This blindness to the distinction between correlation and causation is pervasive. A pernicious example is mistaking home-ownership with middle class values. The belief has long been common that owning a home forces adjustments in behavior that foster prosocial middle class behaviors in terms of planning, saving, investing in the community, etc. This belief is fostered by the observation that home ownerships is correlated with such behaviors.

The reality is, of course, that the correlation said nothing about causal direction. Home ownership is a consequence of such prosocial behaviors, not a cause of them.

The tragedy is that for a couple of decades, the assumed causal correlation between home ownership and prosocial middle class behaviors underpinned government programs intended to foster homeownership, especially by making mortgages cheaper and easier to get. Policies which led to the housing bubble and collapse, wiping out all those who had never developed the behaviors in the first place that enabled them to sustain a mortgage.

All personal choices are necessarily political choices

The personal is political has long been a postmodernist rallying cry, forcing individuals to justify their personal choices in the public arena. It is a massive exercise of unjustified intrusion and coercive bullying but highly effective from a political advocacy perspective. It has led to political correctness, people being unwilling to acknowledge their real views for fear of the resulting social ostracism and attacks of social justice warriors. It has also been tragically effective in precluding the most down trodden from learning of the behaviors most likely to lift them out of poverty. As Charles Murray documented in Coming Apart, the most successful quintile demonstrate remarkably low levels of early marriage, divorce, out-of-wedlock children, cohabitation, etc. and yet they are the most vocal about individual's rights to divorce, cohabitate, and have children out-of-wedlock. Those that do demonstrate these behaviors, end up concentrated among the bottom quintile. It almost appears as if the successful wish the unsuccessful to not learn the behaviors that would make them better off.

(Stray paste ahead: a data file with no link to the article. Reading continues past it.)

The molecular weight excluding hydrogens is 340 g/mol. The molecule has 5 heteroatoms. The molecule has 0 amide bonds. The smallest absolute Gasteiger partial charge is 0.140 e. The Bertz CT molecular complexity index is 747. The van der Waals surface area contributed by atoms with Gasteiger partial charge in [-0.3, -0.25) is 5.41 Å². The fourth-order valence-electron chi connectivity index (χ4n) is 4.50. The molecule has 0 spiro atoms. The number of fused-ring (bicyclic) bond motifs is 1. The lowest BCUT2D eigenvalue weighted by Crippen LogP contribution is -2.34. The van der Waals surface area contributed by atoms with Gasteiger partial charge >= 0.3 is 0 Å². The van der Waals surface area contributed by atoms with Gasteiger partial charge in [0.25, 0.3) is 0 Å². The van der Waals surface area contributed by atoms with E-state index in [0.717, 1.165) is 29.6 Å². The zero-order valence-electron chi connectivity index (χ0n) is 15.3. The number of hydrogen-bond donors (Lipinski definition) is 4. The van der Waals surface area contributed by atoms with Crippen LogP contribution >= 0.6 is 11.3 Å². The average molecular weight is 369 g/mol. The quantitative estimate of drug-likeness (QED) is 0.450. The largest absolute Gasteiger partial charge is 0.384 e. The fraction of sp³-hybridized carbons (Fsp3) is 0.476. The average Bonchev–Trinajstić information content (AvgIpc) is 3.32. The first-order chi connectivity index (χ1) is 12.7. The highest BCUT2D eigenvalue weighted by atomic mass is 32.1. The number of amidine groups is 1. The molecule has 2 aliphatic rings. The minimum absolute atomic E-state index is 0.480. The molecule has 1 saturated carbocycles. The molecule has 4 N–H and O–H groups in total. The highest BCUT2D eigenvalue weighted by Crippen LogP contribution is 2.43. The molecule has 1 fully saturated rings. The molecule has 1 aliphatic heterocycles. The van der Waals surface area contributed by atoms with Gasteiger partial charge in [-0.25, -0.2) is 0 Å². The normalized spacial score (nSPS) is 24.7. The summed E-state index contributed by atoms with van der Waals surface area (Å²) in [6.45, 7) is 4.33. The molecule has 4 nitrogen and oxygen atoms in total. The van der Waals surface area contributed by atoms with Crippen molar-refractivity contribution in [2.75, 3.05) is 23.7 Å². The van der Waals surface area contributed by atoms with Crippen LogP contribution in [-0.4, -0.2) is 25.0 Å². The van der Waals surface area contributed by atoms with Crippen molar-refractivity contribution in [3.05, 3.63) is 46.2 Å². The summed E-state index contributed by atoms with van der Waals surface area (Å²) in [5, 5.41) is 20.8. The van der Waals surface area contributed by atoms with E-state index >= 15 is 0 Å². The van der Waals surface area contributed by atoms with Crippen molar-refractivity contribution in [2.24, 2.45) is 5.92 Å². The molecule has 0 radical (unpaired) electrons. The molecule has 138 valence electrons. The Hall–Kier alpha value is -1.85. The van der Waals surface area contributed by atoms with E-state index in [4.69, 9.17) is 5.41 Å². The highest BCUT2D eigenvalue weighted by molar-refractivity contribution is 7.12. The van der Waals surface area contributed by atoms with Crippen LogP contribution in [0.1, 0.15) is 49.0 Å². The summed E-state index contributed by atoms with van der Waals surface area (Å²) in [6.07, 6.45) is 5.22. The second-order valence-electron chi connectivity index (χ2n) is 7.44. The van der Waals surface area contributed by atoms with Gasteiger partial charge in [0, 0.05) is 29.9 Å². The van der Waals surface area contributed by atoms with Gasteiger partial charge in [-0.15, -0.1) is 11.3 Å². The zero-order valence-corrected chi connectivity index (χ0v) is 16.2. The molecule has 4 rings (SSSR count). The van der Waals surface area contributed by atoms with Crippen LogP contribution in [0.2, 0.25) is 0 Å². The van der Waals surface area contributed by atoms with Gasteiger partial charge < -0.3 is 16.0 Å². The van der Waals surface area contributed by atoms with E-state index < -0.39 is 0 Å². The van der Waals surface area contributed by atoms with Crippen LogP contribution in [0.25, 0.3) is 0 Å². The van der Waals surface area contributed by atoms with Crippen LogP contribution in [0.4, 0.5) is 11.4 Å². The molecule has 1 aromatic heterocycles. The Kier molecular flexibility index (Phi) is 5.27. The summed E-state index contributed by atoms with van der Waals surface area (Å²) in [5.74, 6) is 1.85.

There are no limits. No trade-offs need ever be made.

The human condition is defined by limits. Limited food, limited space, limited time, limited attention, limited money, etc. We are known by the trade-offs we make within those limits. Limits are an inherent part of the human condition. You can't have it all. Postmodernists reject that supposition. They believe that you can have it all, that merely wishing for something can make it real. The corollary is that they do not acknowledge consequences.

Education, defense, healthcare, infrastructure, clean air and water, protected environments - these are all good and desirable things; within limits. If you spend everything on education, you have nothing left over for defense, healthcare, etc. You are making a choice that has consequences. Postmodernists wish not to be so constrained. They wish to spend everything on education. And on defense. And on healthcare. They do not wish to acknowledge limits and trade-offs.

Similarly with public policy. Postmodernists wish to be both color blind, ensuring that everyone is treated equally. But they also want to foster group identities, affirmative action programs, etc. There is an inherent trade-off between the two. You can pursue one or the other but not both and still maintain integrity or logical consistency.

For non-postmodernists, this style of thinking seems foolish, childish, or magical. Or, more cruelly, stupid. Regardless of how it is characterized, it is prevalent in postmodernist ideologies.